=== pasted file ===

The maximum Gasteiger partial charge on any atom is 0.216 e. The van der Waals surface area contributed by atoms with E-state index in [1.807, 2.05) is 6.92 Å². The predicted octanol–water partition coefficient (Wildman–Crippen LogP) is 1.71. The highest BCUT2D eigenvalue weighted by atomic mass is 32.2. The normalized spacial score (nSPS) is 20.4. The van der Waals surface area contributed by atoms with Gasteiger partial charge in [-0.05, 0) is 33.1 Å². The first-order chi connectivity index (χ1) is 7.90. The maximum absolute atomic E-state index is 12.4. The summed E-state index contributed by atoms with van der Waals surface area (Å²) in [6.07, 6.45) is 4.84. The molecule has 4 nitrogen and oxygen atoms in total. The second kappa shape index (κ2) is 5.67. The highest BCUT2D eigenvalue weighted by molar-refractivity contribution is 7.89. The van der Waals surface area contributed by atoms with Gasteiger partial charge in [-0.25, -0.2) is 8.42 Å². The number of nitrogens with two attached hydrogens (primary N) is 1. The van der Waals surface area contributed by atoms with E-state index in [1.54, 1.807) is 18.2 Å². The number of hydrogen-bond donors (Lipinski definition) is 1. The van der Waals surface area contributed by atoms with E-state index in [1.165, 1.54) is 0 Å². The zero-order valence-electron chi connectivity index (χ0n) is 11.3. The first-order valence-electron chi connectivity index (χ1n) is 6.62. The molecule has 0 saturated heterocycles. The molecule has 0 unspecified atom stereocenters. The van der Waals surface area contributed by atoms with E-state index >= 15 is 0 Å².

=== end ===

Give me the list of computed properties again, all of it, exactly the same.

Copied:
The maximum Gasteiger partial charge on any atom is 0.216 e. The van der Waals surface area contributed by atoms with E-state index in [1.807, 2.05) is 6.92 Å². The predicted octanol–water partition coefficient (Wildman–Crippen LogP) is 1.71. The highest BCUT2D eigenvalue weighted by atomic mass is 32.2. The normalized spacial score (nSPS) is 20.4. The van der Waals surface area contributed by atoms with Gasteiger partial charge in [-0.05, 0) is 33.1 Å². The first-order chi connectivity index (χ1) is 7.90. The maximum absolute atomic E-state index is 12.4. The summed E-state index contributed by atoms with van der Waals surface area (Å²) in [6.07, 6.45) is 4.84. The molecule has 4 nitrogen and oxygen atoms in total. The second kappa shape index (κ2) is 5.67. The highest BCUT2D eigenvalue weighted by molar-refractivity contribution is 7.89. The van der Waals surface area contributed by atoms with Gasteiger partial charge in [-0.25, -0.2) is 8.42 Å². The number of nitrogens with two attached hydrogens (primary N) is 1. The van der Waals surface area contributed by atoms with E-state index in [1.54, 1.807) is 18.2 Å². The number of hydrogen-bond donors (Lipinski definition) is 1. The van der Waals surface area contributed by atoms with E-state index in [1.165, 1.54) is 0 Å². The zero-order valence-electron chi connectivity index (χ0n) is 11.3. The first-order valence-electron chi connectivity index (χ1n) is 6.62. The molecule has 0 saturated heterocycles. The molecule has 0 unspecified atom stereocenters. The van der Waals surface area contributed by atoms with E-state index >= 15 is 0 Å².